Flattery and Vice are the only thriving arts at Rome; 21–57. in these points the Romans are left far in the distance by the foreigners, more especially the Greeks, who resort to the city in such shoals, 58—125., Poor clients are not only defrauded of their dues by wealthy competitors, 126— 130. but have the mortification of seeing low-born fellows put over their head, 131–136. 153 sqq. and of finding themselves universally. slighted, 137—163. Then the expence of living in Rome is enormous, 147 sqq. 164 sqq. 223—225. Besides, you are in constant apprehension of being either buried by some overgrown, top-heavy, building, or burnt in your bed : 190—222. that is, if you can contrive to fall asleep in the midst of such a din and racket, 232–238. Unless you are rich you cannot move about town with any comfort, 239–267. and if you stir out after dark, you are almost sure of a broken head, either from some missile out of a garret-window, 268—277. or from the cudgel of some choice spirit, who has sallied into the streets in quest of an adventure : 278-301. should you try to avoid such a rencounter by striking into the lanes, you run the risk of being robbed and murdered by one of those numerous ruffians, who, for the accommodation of the honest citizens, have been hunted into Rome, and there left to exercise their vocation unshackled, as the blacksmiths cannot keep pace with the

demand for irons, 302–314. After alleging these various reasons for leaving town, Umbricius bids an

affectionate farewell to his friend, 315—322. G. R. This Satire is imitated by Math. egnie Sat. iii. by Nic. Boileau, Sat. i.

and vi, and by Smollett, Satirical Description of London and Bath in the Expedition of Humphry Clinker.' R.

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QUAMVIS digressu veteris confusus amici,
Laudo tamen, vacuis quod sedem figere Cumis
Destinet atque unum civem donare Sibyllæ.

Janua Baiarum est et gratum litus amoeni
5 Secessus. Ego vel Prochytam præpono Suburæ.

Nam quid tam miserum, tam solum vidimus, ut non
Deterius credas horrere incendia, lapsus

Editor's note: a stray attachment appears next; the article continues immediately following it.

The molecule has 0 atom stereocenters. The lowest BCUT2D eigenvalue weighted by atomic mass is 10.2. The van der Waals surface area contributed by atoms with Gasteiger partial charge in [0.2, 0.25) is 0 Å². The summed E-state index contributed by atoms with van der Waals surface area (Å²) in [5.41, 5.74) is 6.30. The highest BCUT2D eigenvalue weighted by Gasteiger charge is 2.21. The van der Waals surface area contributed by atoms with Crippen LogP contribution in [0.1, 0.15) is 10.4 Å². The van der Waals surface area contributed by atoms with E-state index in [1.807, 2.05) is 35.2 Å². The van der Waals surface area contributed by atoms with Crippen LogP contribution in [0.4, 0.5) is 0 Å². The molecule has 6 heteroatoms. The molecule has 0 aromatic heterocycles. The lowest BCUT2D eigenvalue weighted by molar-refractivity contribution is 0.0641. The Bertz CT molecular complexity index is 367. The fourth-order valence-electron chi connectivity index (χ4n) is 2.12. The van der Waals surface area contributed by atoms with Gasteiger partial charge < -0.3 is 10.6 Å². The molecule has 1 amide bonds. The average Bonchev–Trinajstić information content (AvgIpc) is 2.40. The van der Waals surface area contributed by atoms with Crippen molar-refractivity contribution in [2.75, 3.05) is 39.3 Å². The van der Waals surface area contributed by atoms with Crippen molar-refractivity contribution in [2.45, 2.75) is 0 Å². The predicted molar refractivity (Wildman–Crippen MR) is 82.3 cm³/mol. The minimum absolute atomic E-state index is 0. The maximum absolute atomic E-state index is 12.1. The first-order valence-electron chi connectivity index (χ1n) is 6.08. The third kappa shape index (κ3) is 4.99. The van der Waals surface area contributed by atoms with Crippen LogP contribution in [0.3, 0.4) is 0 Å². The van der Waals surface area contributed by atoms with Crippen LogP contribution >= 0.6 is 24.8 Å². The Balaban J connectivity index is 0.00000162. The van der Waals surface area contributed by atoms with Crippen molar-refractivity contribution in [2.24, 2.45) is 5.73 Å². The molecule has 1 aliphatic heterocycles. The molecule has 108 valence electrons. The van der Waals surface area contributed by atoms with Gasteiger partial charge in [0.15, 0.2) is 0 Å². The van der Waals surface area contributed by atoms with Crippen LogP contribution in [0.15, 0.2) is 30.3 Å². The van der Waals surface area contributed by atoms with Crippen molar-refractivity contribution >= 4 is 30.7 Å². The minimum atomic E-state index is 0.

Tectorum assiduos ac mille pericula sævæ

Urbis et Augusto recitantes mense poetas? 10 Sed dum tota domus reda componitur una,

Substitit ad veteres arcus madidamque Capenam.

1. · Troubled.' R.

141. Mart. VI. lxvi. 2. VII. xxxi. 12. 2. Cumæ, which was now decayed X. xciv. 5. XII. xvüi. 2. Pers. v. 32. and but thinly inhabited,' was the ancient LU. PR. M. R. capital of Campania and one of the oldest 6. ' Lonely ;' Sil. ïi. 429. R. cities in Italy, built by a colony of 7. Cf. LI, on Tac. An. xv. 43. HEU, Cumæans from Asia. . M. cf. x. 102. Comm. de Pol. Rom. . 17. and 45. Sen. Virg. G. ii. 225. Hor. I Ep. vii. 45. ii. Contr. ix. 2. R. præterea domibus flam81 $99. R.

mam domibusque ruinam; Prop. II. 3. At least one citizen to the Sibyl,' xxvii. 9. BRI. G. i. e. 'to Cumæ.' cf. Plaut. Pers. IV. 8. It is cruel to keep persons in conm. 6. R. In this town there was a stant fear of their lives. GR. celebrated temple of the Sibyl, hence Equidem, nos quod Romae sumus, called Cumæan. The Sibyls were ten in miserrimum esse duco,quod omnibus number; and the name is derived from casibus subitorum periculorum βουλή and Σιδς i. e. Διός, LU. or Σιού for magis objecti sumus, quam si abessemus ; 0:07. PR. Virg. Æ. vi. 10. $99.

M. Cic. VI Ep. BRI. 4. ' It is the grand thoroughfare to 9. There is much malicious humour in Baiæ, (cf. viii. 160. R.) which was a this climax : ‘fires, falls of houses, and very fashionable watering-place; nullus poets reciting their verses in the dog-days!' in orbe sinus Baiis prælucet amænis ; Hor. În the very hottest month, when every I Ep. i. 83. BRI.

Both these towns one who could, ran away from Rome, were pleasantly situated in the Bay of those who remained behind were called Naples. LU.

upon to help make an audience for these 5. Prochyta, now • Procita,' was a incessant spouters. Metastasio's translabarren rock, about three miles in circum- tion of this passage is peculiarly happy, ference, off Cape Misenus. Some derive a tanti rischi Della città trovarsi esposto, the name from #goxcúvas, from its having e al folle Cicalar de poeti a' giorni been thrown out of the sea by an earth- estivi.cf. i. 1 sqq. Pers. i. 17. Hor. I quake. Plin. H. N. ü. 88. iii. 6. Sil. viii. S. ix. A. P. 453 sqq. BRI. PR. G. 542. Virgil calls it alta ; Æ. ix. 715. 10. ` All his family and furniture are Statius aspera; II S. ii. 76. LU. PR. R. stowed in a single wagon.' PR. This It is now converted into a pretty, fertile, shows the frugal moderation of Umbritius.